Lower standards for imported grapefruits worry Texas growers
From Texas Standard:
Grocery stores are selling more imported grapefruits than normal, due to damage that Texas grapefruit trees sustained during Winter Storm Uri.
The quality of the imported fruit has some Texas growers worried about their long-term market though, thanks to a rule change by the U.S. Department of Agriculture.
Luis Ribera, professor of agricultural economics at Texas A&M, spoke with Texas Standard about what this means for the future of grapefruit growers in the Rio Grande Valley. Listen to the interview above or read the transcript below.
This transcript has been edited lightly for clarity:
Texas Standard: Tell us a little bit more about these concerns that Texas grapefruit growers have about the fruit that's coming in from Mexico right now.
Luis Ribera: The freeze hurt our citrus producers in the Valley quite a bit. So it's expected that we're going to get some imports from other parts of the world. And Mexico is our main supplier. But the issue here is not just getting them from Mexico or South Africa – we also import quite a bit from them. It's just these suspension of the juice content requirement. That's a big issue.
Our producers, in order to sell fresh citrus, have to pass some quality standards. Well, back in April of this year, USDA decided to suspend that juice content requirement for imports. Not for local production, but for imports. So basically, that's the that's the complaint about our Texas producers. Now we’re held to a different standard then imports. And when you import products that are substandard, you're going to hurt your consumers, and your demand.
Texas Standard: This is a temporary suspension of that rule, right? Is it going to go back to the way it was at some point?
We don't know. And just talking to industry, they've talked to their representatives, and I talked to USDA, and they've heard that this was part of the changes in the USMCA trade agreement. So there's a lot of contradictory information there. We really don't know what's going on. But the issue right now that they're facing is that if consumers are getting a fresh grapefruit from other parts of the world and they're not held to that quality standard, they're going to lose those consumers. And not only for this year, but for the long term.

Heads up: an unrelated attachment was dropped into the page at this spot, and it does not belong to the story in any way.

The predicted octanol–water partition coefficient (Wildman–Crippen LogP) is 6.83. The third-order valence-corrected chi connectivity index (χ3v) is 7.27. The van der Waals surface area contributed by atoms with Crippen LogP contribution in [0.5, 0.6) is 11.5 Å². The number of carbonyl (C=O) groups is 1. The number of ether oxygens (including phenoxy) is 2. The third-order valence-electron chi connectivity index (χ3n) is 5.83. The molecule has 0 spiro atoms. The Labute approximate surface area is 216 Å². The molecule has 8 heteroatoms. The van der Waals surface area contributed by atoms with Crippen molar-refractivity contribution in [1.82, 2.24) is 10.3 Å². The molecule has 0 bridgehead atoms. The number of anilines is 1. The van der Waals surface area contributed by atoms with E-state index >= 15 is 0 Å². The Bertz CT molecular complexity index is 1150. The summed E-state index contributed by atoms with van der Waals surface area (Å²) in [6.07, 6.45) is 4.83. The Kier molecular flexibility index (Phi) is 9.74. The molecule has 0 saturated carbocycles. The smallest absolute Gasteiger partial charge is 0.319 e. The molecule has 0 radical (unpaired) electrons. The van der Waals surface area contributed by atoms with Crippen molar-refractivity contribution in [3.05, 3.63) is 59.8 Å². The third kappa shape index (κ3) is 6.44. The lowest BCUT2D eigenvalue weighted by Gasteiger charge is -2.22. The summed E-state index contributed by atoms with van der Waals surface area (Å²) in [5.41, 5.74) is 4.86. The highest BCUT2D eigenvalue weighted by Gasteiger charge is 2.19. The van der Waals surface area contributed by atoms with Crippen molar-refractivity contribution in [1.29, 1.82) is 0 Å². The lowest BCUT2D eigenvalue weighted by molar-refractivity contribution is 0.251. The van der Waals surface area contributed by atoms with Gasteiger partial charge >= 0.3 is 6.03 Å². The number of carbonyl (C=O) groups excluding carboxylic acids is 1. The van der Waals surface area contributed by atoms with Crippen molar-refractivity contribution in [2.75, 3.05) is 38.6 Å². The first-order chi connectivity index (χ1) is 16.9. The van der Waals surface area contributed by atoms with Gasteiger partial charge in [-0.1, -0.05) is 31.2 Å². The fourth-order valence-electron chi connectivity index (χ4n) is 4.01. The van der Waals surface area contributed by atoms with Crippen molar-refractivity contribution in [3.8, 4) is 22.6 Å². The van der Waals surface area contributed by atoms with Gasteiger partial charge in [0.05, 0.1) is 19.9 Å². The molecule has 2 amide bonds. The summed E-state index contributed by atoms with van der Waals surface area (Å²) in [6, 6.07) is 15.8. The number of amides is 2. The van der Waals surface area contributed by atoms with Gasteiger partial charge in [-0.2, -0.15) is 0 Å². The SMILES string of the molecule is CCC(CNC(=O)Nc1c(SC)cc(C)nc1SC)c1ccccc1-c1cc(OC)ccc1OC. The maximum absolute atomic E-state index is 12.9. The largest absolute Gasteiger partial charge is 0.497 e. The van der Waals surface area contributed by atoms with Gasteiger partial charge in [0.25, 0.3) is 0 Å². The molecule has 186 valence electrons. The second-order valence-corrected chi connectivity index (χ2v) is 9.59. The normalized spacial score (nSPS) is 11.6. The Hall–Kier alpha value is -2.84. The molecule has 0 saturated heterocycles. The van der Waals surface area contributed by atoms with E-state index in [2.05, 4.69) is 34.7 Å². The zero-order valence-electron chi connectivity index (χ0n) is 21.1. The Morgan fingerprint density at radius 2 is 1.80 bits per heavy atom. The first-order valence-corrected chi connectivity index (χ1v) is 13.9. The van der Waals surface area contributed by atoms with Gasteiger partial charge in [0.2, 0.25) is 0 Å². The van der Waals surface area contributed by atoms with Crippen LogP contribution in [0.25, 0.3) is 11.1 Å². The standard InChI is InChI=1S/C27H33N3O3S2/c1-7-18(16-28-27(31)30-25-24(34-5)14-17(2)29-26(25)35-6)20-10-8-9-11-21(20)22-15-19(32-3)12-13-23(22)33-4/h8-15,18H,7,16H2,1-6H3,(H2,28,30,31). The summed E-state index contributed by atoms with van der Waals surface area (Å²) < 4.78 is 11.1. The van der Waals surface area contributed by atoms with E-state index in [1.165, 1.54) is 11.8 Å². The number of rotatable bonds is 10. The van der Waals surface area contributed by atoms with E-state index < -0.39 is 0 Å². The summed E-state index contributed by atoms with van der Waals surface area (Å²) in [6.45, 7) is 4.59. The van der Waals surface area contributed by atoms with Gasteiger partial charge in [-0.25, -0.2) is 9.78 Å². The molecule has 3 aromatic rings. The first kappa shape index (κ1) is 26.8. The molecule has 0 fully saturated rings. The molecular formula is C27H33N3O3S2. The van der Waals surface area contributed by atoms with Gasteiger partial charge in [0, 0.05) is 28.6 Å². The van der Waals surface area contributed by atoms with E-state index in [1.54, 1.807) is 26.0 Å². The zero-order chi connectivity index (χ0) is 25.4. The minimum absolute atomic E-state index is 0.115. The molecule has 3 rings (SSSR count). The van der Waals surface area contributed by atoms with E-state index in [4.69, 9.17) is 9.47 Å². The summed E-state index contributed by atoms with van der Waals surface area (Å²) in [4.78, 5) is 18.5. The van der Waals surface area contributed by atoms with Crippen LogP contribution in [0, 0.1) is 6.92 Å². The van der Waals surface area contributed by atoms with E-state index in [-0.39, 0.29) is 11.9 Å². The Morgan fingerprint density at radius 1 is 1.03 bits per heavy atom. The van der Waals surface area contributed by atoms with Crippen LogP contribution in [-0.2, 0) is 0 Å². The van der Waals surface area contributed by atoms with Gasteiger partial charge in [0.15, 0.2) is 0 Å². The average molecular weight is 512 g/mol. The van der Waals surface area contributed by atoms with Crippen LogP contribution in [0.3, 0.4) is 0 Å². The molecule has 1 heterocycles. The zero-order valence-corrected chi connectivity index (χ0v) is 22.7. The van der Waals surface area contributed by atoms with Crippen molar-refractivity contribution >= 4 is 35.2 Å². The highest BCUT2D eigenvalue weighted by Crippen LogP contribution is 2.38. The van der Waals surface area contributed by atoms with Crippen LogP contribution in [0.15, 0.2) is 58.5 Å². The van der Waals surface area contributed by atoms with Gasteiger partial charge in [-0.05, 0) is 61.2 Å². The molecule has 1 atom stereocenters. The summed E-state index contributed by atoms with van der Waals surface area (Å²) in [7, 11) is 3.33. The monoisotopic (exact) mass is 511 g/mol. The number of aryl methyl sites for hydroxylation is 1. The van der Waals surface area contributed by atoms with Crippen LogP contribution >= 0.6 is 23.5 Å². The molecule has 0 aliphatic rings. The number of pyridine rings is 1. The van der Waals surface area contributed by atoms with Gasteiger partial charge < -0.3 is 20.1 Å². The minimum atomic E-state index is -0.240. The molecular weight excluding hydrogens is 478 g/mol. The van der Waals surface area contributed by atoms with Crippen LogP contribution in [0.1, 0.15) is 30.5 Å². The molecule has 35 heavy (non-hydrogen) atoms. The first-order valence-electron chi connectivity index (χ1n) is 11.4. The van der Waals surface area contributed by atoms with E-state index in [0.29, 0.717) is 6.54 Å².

Texas Standard: If Texas is supplying superior grapefruit, wouldn't that mean that there would be a premium, perhaps for grapefruit growers in Texas?
Not necessarily because when you go to the store, there are not a lot of people that check where the produce comes from. They just want the produce at the time when they want it. And if they have a bad experience with having a fresh grapefruit, you might lose them even if it's not a Texas-grown grapefruit. So that's a concern. And the other thing is that it's unfair to our producers to have to maintain that quality, and then we're getting lower quality inputs.
It was expected that imports were going to increase because we're not producing as much as we used to in a normal year. But the issue again, is just unfair competition from imports, and that's a problem.
Texas Standard: Do you have any estimates on how much revenue Texas grapefruit growers may be losing because of this rule change or how it's affecting people's jobs or livelihoods?
We did an analysis on the economic impact of losing those that market to Mexican imports. Remember that we also import quite a bit from South Africa. But for the Mexican imports, the total economic loss is about $70.5 million. And that include farm gate sales so far of grapefruit, as well as direct and indirect impact. And also, that means a little bit over 1,000 jobs.
Texas Standard: Could this affect Texas’ grapefruit industry long-term?
Yes, because of the unknown. Right now, producers are trying to get their trees back up to production. They're basically investing a lot of money in fertilizers and trying to take care of their groves, so next year, they can get good production. They're putting a lot of money in and not getting much in return because production went down by about 50%. And then if these unfair practices keep happening, I don't know how much of an incentive the producers will have to continue producing in order to be sustainable long run.